The question is: Is Jesus Divus Julius? Is Jesus the historical figure of Divus Julius, the god to which Julius Caesar was elevated? The iconography of Caesar do not fit our idea of him. In our minds Caesar is a field marshall and a dictator. However, authentic images portray the idea of the clementia Caesaris, a clement Caesar.
Jesus’ life is congruent to the life of Caesar. Both Julius Caesar and Jesus began their careers in northern countries: Caesar in Gaul, Jesus in Galilee. Both cross a fatal river: the Rubicon and the Jordan. Both then enter cities; Corfinium and Cafarnaum. Caesar finds Corfinium occupied by a man of Pompey and besieges him, while Jesus finds a man possessed by an impure spirit.
There is similarity in structure as well as in place names. People in the stories of Caesar and of Jesus are structurally the same people, even by name and location. Caesar’s most famous quotations are found in the gospels in structurally significant places.
Julius Caesar, son of Venus and founder of the Roman Empire, was elevated to the status of Imperial God, Divus Julius, after his violent death. The cult that surrounded him dissolved as Christianity surfaced. The cult surrounding Jesus Christ, son of God and originator of Christianity, appeared during the second century. Early historians, however, never mentioned Jesus. Even now, there is no actual proof of his existence.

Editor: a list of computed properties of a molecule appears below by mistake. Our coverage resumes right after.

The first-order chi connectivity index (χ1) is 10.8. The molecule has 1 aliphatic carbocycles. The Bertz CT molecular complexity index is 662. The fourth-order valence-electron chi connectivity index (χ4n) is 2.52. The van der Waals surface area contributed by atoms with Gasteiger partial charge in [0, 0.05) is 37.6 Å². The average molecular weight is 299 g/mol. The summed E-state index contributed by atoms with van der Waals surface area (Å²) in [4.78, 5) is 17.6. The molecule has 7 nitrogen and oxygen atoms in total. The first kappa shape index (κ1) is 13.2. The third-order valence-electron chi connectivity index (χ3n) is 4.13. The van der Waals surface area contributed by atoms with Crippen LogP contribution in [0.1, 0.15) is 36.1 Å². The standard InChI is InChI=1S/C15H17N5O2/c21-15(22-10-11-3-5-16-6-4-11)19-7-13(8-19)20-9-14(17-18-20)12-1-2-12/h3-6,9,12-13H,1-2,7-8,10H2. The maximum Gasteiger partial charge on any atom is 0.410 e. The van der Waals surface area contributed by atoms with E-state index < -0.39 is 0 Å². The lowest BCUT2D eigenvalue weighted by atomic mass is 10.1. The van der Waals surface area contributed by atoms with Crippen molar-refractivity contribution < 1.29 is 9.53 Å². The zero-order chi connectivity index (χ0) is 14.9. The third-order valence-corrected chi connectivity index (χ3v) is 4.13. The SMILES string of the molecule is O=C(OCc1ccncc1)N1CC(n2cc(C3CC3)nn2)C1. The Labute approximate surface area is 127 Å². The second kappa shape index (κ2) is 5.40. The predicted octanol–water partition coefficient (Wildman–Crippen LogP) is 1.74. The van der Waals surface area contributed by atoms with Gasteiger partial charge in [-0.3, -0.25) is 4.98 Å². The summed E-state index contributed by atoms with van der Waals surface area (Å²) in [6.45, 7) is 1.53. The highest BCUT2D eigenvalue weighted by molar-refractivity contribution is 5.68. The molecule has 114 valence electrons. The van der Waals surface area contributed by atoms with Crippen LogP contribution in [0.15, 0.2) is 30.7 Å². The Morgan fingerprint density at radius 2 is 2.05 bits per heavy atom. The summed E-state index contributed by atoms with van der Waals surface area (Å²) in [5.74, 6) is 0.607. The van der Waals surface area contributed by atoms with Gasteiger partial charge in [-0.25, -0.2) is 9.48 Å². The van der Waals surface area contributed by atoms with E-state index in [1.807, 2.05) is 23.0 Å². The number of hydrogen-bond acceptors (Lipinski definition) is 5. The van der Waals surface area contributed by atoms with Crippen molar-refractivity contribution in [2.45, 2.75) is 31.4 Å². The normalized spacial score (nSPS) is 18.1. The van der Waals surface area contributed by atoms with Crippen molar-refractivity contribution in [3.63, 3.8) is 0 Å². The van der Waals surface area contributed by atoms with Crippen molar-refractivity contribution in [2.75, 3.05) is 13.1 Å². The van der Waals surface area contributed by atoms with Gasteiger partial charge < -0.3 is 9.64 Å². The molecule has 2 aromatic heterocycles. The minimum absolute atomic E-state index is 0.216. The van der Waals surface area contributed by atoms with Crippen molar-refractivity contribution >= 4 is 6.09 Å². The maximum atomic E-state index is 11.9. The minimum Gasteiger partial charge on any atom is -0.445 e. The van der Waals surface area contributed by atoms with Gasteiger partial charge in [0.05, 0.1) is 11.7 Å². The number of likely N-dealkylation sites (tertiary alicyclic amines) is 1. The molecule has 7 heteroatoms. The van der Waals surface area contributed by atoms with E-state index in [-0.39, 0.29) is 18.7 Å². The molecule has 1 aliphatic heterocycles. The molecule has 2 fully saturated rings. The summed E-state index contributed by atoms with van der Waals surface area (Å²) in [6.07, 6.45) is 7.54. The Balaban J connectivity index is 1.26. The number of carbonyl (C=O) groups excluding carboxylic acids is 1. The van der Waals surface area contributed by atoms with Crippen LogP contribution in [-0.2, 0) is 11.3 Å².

On the one hand, an actual historical figure is missing his cult; on the other, a cult is missing its actual historical figure. ‘Jesus Was Caesar’ examines these intriguing mirror images. Is Jesus Christ really the historical manifestation of Divus Julius? Are the Gospels built on the life of Caesar, just as the first Christian churches were built on the foundations of antique temples? Are the Gospels a ‘mis-telling’ of the life of Caesar – from the Rubicon to his assassination – mutated into the narrative of Jesus – from the Jordan to his crucifixion? Corruptions in the copying of texts, misinterpretations in translations, and the transformation of iconography from Roman to Christian are traced to their origins.